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Chapter 1 Semiconductor

Fundamentals
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Electronic Materials
The goal of electronic materials is to generate
and control the flow of an electrical current.
Electronic materials include:
1. Conductors: have low resistance which allows
electrical current flow
2. Insulators: have high resistance which
suppresses electrical current flow (no current
flow)
3. Semiconductors: can allow or suppress
electrical current flow
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Conductors
Good conductors have low resistance so
electrons flow through them with ease.
Best element conductors include:
Copper, silver, gold, aluminum, & nickel
Alloys are also good conductors:
Brass & steel
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Conductor Atomic Structure
The atomic structure of
good conductors usually
includes only one electron
in their outer shell.
It is called a valence electron.
It is easily striped from the
atom, producing current
flow.
Copper
Atom
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Insulators
Insulators have a high resistance so current
does not flow in them.
Good insulators include:
Glass, ceramic, plastics, & wood
The atoms are tightly bound to one another so
electrons are difficult to strip away for current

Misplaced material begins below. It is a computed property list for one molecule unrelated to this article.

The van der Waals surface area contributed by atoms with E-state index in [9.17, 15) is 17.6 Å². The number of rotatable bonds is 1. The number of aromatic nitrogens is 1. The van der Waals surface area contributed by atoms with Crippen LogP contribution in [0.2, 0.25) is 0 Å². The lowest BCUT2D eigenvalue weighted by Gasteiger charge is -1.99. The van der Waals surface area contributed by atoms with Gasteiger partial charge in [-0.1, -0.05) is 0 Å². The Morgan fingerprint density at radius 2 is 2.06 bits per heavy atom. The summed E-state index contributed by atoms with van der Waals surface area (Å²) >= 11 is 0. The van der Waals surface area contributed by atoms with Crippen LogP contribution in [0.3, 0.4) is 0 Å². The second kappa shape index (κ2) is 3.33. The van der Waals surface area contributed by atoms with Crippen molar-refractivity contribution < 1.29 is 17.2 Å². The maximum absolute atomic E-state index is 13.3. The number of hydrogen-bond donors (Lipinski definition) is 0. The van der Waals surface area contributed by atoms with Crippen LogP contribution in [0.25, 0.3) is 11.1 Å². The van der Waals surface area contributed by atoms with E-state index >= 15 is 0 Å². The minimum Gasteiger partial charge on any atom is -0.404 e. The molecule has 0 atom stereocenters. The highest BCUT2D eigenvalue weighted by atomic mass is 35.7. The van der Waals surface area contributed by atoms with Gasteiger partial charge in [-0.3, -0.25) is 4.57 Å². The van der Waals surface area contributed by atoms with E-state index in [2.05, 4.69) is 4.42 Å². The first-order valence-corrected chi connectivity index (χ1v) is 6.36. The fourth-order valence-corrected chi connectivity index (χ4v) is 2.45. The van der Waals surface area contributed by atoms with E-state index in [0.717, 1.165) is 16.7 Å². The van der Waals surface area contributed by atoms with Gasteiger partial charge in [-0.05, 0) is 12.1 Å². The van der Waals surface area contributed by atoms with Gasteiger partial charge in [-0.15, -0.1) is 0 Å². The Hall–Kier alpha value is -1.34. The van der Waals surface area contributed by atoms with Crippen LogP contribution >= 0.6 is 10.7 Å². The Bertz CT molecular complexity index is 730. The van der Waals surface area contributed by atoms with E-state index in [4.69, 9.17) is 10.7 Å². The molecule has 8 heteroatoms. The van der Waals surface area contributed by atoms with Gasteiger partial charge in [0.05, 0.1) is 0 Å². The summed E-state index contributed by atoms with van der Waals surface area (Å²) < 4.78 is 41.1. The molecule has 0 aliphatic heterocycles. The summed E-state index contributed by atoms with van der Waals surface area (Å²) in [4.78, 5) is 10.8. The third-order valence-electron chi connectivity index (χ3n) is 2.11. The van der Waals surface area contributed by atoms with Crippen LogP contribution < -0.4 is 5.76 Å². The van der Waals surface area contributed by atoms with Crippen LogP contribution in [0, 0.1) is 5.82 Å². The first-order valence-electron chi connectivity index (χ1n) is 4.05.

flow.
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Insulator Atomic Structure
The atomic structure of
insulator usually includes
seven electron in their
outer shell.
It is very pack thus current
cant flow across the
materials
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Semiconductors
Semiconductors are materials that essentially can
be conditioned to act as good conductors, or
good insulators, or any thing in between.
Common elements such as carbon, silicon, and
germanium are semiconductors.
Silicon is the best and most widely used
semiconductor.
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Semiconductor Valence Orbit
The main characteristic
of a semiconductor
element is that it has
four electrons in its
outer or valence orbit.
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Electron Orbits
Orbit
Number
Maximum
Electrons
1 2
2
3
4
5
6
Valence
Orbit
2
72
32
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Orbits closest to the nucleus fill first
Electricity at the Atomic Level
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50
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How many electrons are in
the valence orbit?
Pictorial Representation
Copper
Cu
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Is copper a conductor?
Why?
Example: Copper
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How many electrons are in the valence orbit?
Is Sulfur a conductor or insulator?
Why?
Pictorial Representation
Sulfur
S
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Example: Sulfur
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Exercise
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Using periodic table, determine the types of
material for:
i) Calcium
ii) Bismuth
iii) Cobalt
iv) Antimony
Justify your selection

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SEMICONDUCTOR MATERIAL
Semiconductors are solid materials, either non
metallic compounds, which allow electrons to
pass through them so that they conduct electricity
in much the same way as a metal.

Atoms with fewer than 4 valence electrons are
good conductors.
Atoms with more than 4 valence electrons are an
insulator.
Atoms with four valence electrons are